ROBINSON: But, you know, to hear two, like, young black women talking about, oh, this one time I got my hair done at this salon. And they did this to my hair. And it, like, totally, like, messed it up. I couldn't talk about my black hair woes in high school with, like, Laura (ph). She doesn't know. She doesn't - she just wakes up, and she has flawless, like, straight hair. Like, she didn't have to go through, like, what I had to go through. And so I think in the end, it worked out OK. But I did have to do a lot of work on myself. I did have to kind of, like, be OK with being outnumbered, in a way, and not letting that make me so sad.

And then, also, I think I was very lucky to be a child in the '90s with, like, "Moesha," you know, "Martin," "Family Matters," and "Girlfriends" and all these sort of shows where you could still see, you know, like Tracee Ellis Ross. Or I could still see, like, Queen Latifah or Kim Fields and be, like, oh, OK, cool. So I could kind of see what I could be like if I was, you know, an older black woman.

GROSS: You write about body image in your book. And you say...

ROBINSON: Yeah.

GROSS: ...That since you were 14, your brain has been consumed with all the ways your body is, like, not good enough, meaning not attractive to straight dudes and for failing to meet fashion industry standards. And you say even at age 34, with a deeper understanding of how we've been conditioned to have unhealthy relationships with our bodies, you're still kind of fixated on it.

So how have you tried to, like, overcome that? Because it sounds like your, like, intellectual knowledge of how women have been expected to conform to certain body standards is at a different place than your just kind of visceral, like, I-gained-too-much-weight kind of feelings.

ROBINSON: I think that everyone has that sort of battle inside themselves about something, whether it's body or, you know - I'm a writer with no other analogies. Great, moving on.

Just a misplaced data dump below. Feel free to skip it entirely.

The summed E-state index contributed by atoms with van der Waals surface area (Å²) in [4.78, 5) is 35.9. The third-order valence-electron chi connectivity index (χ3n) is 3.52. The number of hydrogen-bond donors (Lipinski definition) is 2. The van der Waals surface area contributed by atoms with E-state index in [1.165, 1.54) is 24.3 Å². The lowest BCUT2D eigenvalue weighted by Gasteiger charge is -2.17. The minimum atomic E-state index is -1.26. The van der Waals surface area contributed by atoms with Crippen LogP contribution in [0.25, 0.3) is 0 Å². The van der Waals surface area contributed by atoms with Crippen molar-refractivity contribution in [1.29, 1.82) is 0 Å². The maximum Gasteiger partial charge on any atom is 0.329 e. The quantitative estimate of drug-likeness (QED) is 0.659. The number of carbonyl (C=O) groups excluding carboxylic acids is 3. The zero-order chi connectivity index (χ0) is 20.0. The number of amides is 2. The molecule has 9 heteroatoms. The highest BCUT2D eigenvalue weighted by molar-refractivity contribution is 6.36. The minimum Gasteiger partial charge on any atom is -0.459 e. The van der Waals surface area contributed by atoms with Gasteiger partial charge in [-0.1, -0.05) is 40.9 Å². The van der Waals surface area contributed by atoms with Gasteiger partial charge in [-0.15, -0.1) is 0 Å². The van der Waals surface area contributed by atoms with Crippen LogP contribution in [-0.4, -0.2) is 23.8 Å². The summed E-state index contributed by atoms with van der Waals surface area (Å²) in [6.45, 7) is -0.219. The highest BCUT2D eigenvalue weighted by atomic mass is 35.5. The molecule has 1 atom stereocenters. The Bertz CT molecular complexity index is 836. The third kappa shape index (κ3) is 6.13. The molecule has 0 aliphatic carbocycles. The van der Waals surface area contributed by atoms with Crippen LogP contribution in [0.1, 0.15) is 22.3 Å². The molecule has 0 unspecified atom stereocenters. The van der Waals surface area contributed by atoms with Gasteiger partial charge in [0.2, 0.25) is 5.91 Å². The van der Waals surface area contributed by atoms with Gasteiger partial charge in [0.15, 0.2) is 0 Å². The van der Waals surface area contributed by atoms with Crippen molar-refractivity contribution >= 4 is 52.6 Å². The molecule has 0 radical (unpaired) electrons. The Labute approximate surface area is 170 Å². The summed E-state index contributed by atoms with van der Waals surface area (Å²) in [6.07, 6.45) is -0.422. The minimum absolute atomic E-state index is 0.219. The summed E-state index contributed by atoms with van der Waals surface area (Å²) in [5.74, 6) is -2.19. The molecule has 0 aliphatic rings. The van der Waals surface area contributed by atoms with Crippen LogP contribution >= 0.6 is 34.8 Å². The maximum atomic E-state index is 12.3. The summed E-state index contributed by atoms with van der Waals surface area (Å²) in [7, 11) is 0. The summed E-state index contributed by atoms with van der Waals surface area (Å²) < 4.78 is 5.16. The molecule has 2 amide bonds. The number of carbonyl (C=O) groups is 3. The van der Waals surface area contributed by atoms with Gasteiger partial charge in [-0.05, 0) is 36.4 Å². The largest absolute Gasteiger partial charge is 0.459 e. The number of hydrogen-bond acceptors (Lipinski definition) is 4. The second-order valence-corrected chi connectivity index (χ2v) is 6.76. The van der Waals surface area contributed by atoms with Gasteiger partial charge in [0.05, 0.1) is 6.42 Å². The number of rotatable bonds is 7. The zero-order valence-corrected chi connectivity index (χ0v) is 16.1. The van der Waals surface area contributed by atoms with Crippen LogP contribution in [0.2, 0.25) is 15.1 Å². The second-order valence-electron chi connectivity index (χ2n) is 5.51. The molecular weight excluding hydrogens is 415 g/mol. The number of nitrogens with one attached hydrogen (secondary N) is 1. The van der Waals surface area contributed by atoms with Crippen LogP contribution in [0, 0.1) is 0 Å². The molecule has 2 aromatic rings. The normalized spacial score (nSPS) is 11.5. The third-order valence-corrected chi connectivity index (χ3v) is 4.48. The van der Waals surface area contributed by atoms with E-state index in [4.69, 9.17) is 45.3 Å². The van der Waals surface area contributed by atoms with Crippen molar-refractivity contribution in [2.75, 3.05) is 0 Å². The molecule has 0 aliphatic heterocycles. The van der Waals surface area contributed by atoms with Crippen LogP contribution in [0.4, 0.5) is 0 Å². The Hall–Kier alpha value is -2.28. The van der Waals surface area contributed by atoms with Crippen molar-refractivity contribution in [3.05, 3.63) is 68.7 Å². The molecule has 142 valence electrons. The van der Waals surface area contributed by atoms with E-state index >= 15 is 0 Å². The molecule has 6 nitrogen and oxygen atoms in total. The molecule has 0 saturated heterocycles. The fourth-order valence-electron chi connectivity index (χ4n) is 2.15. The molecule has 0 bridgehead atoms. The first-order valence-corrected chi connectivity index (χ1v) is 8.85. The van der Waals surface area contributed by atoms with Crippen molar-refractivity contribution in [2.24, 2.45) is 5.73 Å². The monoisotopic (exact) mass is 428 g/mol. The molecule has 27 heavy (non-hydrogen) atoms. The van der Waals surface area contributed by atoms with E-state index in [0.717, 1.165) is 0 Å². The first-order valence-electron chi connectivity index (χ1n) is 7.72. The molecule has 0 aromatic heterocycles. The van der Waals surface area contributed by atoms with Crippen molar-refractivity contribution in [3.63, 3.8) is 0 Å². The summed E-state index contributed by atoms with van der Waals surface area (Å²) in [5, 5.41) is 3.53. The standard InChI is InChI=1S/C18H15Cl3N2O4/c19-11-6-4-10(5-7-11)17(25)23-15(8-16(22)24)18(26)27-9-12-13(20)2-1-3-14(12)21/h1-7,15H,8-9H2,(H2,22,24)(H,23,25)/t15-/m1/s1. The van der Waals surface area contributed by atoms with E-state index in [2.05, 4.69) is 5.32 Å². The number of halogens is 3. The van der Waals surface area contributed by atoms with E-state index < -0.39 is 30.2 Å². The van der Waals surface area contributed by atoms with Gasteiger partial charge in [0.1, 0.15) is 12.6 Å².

(LAUGHTER)

ROBINSON: But you know what I mean. There's always that thing that - it's like that you - mentally, you know better. But conditioning still makes that self-doubt come. And so I think what I have done is I have chosen to refocus that energy. Like, I'm getting back into exercising, but not - like, I don't have a scale in the house. I'm like, it is not about a number. If you're just going, like, I need to make sure I'm strong enough to get through the day rather than I want to make sure I look good in these pair of jeans, I feel more powerful.

The little bit of experiences that I have gotten with, like, styling and doing like these photo shoots - and, again, these are champagne problems. I just want to preface, I know that. But they're - they'll be like, oh, yeah, we only have a size 4. And it's like, that is unacceptable to me. To only have a size 4 is truly ignorant and inexcusable. Or I go to these, like, shoots. And I tell people, I'm a 10, 12. That's just what it is. And they'll be like, here's a 6. It's like, how dare you? Truly, it's like, how dare you be like, oh, well, we couldn't find anything in your size? You didn't look because I dress myself every day...

GROSS: (Laughter). Yeah.

ROBINSON: I dress myself every day. And I find everything I need. I - this sort of, oh, well, we only have a zero, 2, 4, so you either fit in that or you're screwed is not how you should treat anybody. I would do these fittings, and 90 percent of the stuff I wouldn't fit into. And every time I didn't fit into something, I'd be like, I'm sorry - every single time...

GROSS: You'd be apologizing?

ROBINSON: I would apologize. After every single outfit didn't fit, I'd be like, I'm so sorry. And I'm like, they knew what size I was for weeks before I showed up. It is not my fault I'm the size that I am.